After my post last week on the relationship between academic and public history, a few people asked about the practicalities of getting into writing history for a broad audience. So here are some tips. I’ve focused here on the process of writing for the large publishing houses (Penguin Random House, Faber, Bloomsbury, Simon & Schuster etc.) rather than for niche specialist publishers because that’s what I know about.
First, trade publishers are running a business, so you need to think about whether your topic is likely to sell to the general public. Can you see your non-academic friends buying it as a gift for a relative’s birthday (and not just because they’re your mates)? Have you got a hook that will interest a browser in a bookshop based on a few lines of cover blurb? You’ll often find trade books combining familiarity and novelty in some way, giving a new take on a well-known historical figure or event. In practice that means a lot of books with a link in to World Wars, revolutions, royalty, presidents, prime ministers, and so forth. There’s also a big market for wide-ranging general or thematic histories, as a quick look at the history shelves of a local bookshop will reveal. Again these are typically introduced as novel in some way.
- My own first book, Our Man in Rome, had a new perspective on the well-known first divorce of Henry VIII by virtue of being told from the point of view of Henry’s ambassador in Rome rather than from England.
- In Thunder At Twilight: Vienna 1913-14, Frederic Morton uses the intriguing fact that Hitler, Trotsky, Tito, Freud and Stalin were all in the same place at the same time as a starting point for his history of the city in the run-up to the First World War. Again: something you didn’t know, plus a familiar event.
- Selina Todd’s The People: The Rise and Fall of the Working Class is pitched as an account of hitherto-untold lives of three-quarters of the population, and a history that the author didn’t hear in her university history classes. A familiar topic (social class) but the promise of a new take.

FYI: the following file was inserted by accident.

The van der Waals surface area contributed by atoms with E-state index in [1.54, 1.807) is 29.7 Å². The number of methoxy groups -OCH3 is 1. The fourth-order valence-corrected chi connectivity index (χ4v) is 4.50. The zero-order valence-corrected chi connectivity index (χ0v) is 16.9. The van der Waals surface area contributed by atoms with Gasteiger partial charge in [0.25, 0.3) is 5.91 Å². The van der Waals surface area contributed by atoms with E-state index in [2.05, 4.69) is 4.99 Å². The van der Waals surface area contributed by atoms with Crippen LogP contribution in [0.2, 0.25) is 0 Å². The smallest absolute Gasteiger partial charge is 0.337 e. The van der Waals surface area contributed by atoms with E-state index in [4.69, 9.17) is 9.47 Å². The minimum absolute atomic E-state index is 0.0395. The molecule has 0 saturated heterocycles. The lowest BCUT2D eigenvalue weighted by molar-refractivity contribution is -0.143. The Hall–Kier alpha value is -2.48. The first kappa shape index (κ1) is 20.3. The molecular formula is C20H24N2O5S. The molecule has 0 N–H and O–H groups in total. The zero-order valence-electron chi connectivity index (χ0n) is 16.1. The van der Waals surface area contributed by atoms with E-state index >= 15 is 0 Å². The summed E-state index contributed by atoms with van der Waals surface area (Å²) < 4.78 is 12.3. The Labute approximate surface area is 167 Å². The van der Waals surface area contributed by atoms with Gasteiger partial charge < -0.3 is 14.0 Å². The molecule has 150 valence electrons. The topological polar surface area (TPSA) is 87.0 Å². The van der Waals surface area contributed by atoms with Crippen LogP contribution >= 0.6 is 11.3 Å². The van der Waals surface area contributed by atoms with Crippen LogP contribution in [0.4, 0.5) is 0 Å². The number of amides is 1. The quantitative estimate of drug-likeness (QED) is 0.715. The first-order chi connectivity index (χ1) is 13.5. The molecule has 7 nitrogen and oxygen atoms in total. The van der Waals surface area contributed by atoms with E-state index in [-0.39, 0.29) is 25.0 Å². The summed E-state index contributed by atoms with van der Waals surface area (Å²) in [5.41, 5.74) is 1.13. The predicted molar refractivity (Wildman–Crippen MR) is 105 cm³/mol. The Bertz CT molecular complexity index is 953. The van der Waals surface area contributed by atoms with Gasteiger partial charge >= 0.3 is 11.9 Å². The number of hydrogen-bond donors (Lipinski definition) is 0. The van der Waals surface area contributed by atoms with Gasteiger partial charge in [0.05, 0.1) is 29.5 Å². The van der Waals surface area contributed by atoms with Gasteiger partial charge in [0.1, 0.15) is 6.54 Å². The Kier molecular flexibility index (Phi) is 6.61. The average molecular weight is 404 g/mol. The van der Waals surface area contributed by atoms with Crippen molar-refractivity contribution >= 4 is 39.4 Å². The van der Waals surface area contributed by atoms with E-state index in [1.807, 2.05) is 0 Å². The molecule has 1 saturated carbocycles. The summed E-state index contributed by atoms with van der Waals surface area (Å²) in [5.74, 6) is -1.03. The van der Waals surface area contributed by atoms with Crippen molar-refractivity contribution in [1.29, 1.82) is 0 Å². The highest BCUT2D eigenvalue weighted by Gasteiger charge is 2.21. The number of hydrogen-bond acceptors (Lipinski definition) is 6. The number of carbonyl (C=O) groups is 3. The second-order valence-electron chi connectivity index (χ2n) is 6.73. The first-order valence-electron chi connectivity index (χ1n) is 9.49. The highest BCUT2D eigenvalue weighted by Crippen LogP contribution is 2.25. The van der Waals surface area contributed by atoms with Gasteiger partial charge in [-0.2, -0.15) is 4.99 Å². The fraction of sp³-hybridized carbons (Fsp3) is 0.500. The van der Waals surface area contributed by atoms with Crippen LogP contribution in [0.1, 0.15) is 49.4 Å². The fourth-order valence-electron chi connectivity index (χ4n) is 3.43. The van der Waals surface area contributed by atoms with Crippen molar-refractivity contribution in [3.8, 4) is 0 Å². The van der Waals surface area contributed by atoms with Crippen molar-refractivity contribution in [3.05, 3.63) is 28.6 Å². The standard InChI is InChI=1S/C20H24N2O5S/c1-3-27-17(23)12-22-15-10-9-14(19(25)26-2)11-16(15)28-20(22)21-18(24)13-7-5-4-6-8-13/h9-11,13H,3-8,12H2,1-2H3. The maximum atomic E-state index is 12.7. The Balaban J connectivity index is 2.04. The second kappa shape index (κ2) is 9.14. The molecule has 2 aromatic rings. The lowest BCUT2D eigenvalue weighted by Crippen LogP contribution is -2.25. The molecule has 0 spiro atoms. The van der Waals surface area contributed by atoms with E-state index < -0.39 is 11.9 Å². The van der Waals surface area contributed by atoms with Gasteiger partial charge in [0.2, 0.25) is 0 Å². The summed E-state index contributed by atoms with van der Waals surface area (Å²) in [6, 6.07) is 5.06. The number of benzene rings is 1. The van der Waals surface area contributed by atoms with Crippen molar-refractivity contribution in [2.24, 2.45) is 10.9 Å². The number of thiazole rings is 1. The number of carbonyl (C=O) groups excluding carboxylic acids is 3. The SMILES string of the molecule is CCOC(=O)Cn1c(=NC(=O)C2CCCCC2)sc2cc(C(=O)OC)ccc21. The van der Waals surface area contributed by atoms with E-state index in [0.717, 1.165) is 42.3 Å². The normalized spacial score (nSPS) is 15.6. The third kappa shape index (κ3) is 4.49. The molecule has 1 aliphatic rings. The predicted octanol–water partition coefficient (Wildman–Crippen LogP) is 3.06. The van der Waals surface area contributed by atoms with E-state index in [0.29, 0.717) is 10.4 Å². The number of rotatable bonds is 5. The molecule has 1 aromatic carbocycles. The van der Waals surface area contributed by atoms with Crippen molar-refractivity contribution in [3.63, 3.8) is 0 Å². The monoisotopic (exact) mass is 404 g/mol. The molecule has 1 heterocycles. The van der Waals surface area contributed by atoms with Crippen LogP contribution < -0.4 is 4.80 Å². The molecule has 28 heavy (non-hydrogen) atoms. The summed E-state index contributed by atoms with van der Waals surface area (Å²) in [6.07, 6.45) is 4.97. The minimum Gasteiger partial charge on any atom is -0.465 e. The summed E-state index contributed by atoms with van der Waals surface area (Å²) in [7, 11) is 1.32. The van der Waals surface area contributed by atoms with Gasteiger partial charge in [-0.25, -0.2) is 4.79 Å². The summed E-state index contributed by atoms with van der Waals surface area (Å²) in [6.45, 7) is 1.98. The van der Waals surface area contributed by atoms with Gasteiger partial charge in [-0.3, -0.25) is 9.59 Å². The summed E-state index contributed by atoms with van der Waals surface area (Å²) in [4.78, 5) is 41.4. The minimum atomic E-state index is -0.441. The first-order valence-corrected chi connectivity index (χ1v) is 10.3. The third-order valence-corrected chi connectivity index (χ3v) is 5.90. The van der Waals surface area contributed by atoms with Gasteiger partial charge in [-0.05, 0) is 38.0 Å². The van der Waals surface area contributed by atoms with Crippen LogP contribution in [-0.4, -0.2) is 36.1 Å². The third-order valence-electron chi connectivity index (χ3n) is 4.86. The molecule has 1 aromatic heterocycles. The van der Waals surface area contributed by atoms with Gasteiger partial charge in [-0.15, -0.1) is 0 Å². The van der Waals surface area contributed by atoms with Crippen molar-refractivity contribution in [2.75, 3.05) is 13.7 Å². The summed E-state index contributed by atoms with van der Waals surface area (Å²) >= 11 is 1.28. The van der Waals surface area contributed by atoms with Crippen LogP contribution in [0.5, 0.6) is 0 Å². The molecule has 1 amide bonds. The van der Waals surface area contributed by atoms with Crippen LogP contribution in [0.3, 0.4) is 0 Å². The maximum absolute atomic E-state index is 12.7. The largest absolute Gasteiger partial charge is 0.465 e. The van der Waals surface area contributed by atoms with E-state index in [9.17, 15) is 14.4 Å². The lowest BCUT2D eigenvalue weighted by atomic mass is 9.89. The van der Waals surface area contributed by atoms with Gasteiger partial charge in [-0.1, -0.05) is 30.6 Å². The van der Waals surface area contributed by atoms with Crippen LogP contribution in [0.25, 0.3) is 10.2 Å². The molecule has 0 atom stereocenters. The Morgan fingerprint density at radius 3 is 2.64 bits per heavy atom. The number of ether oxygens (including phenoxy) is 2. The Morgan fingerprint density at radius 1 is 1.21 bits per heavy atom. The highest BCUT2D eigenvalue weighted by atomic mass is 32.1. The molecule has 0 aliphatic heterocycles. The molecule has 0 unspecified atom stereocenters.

‘New’ to a publisher, by the way, means new to a large majority of general readers, not new to a niche of experts.
If you think you have an idea that will work for a broad audience, then the next step is to get a literary agent. The big publishers do not accept direct submissions from authors. (Some smaller niche history publishers do, but I’ll leave the advantages/disadvantages of those to someone more familiar with them.) Agencies vary considerably but as you look at lists of authors they already represent you’ll see that some have more of a track record of working in the academic-trade crossover market than others (e.g. mine, Felicity Bryan Associates). Personal recommendation from someone familiar with your work is one way to make contact with an agent (this was my route), but you can also send a proposal following the guidance for submissions on the agency’s website. Do follow the guidance.
Once you have an agent interested in your book, you then prepare a full proposal. This will typically include a detailed chapter-by-chapter synopsis plus a sample chapter to show your writing style. Your agent will give you feedback on the proposal, and once you’re both happy it will go out to publishers. Unlike academic publishing, where submitting to more than one publisher at a time is frowned on, your agent may well send the proposal to several publishers at the same time, with a deadline for offers, in effect an auction. Publishers may want to meet you before they make an offer, and this is your chance to see if you are happy with their understanding of your plans.